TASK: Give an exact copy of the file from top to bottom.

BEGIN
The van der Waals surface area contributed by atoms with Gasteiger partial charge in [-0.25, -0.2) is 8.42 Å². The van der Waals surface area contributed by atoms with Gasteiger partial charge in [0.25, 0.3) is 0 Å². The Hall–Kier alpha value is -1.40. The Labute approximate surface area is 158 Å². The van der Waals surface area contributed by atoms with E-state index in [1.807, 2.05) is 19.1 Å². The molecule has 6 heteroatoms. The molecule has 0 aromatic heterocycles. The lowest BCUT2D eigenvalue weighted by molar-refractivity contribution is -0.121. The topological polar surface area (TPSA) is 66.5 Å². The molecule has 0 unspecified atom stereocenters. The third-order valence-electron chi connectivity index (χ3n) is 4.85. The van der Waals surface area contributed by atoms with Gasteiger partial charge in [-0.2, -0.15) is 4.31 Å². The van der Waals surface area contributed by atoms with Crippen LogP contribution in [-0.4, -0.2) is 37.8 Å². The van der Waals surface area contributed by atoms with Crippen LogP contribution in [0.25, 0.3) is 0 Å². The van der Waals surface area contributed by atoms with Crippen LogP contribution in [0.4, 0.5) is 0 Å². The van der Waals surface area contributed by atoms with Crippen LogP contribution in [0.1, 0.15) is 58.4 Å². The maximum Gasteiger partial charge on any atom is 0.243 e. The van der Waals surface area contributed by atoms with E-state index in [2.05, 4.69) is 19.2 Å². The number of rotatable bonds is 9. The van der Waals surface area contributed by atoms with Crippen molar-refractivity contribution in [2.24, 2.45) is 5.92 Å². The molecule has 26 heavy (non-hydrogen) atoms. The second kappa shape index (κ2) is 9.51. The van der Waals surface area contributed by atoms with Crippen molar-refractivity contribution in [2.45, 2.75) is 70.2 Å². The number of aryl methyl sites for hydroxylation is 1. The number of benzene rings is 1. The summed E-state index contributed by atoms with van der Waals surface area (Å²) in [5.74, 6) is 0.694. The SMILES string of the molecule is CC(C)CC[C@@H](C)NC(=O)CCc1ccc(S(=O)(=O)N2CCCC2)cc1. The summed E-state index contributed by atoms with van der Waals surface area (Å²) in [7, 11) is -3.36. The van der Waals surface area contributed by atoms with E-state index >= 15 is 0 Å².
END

The van der Waals surface area contributed by atoms with Gasteiger partial charge in [-0.25, -0.2) is 8.42 Å². The van der Waals surface area contributed by atoms with Gasteiger partial charge in [0.25, 0.3) is 0 Å². The Hall–Kier alpha value is -1.40. The Labute approximate surface area is 158 Å². The van der Waals surface area contributed by atoms with E-state index in [1.807, 2.05) is 19.1 Å². The molecule has 6 heteroatoms. The molecule has 0 aromatic heterocycles. The lowest BCUT2D eigenvalue weighted by molar-refractivity contribution is -0.121. The topological polar surface area (TPSA) is 66.5 Å². The molecule has 0 unspecified atom stereocenters. The third-order valence-electron chi connectivity index (χ3n) is 4.85. The van der Waals surface area contributed by atoms with Gasteiger partial charge in [-0.2, -0.15) is 4.31 Å². The van der Waals surface area contributed by atoms with Crippen LogP contribution in [-0.4, -0.2) is 37.8 Å². The van der Waals surface area contributed by atoms with Crippen LogP contribution in [0.25, 0.3) is 0 Å². The van der Waals surface area contributed by atoms with Crippen LogP contribution in [0.4, 0.5) is 0 Å². The van der Waals surface area contributed by atoms with Crippen LogP contribution in [0.1, 0.15) is 58.4 Å². The maximum Gasteiger partial charge on any atom is 0.243 e. The van der Waals surface area contributed by atoms with E-state index in [2.05, 4.69) is 19.2 Å². The number of rotatable bonds is 9. The van der Waals surface area contributed by atoms with Crippen molar-refractivity contribution in [2.24, 2.45) is 5.92 Å². The molecule has 26 heavy (non-hydrogen) atoms. The second kappa shape index (κ2) is 9.51. The van der Waals surface area contributed by atoms with Crippen molar-refractivity contribution in [2.45, 2.75) is 70.2 Å². The number of aryl methyl sites for hydroxylation is 1. The number of benzene rings is 1. The summed E-state index contributed by atoms with van der Waals surface area (Å²) in [5.74, 6) is 0.694. The SMILES string of the molecule is CC(C)CC[C@@H](C)NC(=O)CCc1ccc(S(=O)(=O)N2CCCC2)cc1. The summed E-state index contributed by atoms with van der Waals surface area (Å²) in [7, 11) is -3.36. The van der Waals surface area contributed by atoms with E-state index >= 15 is 0 Å².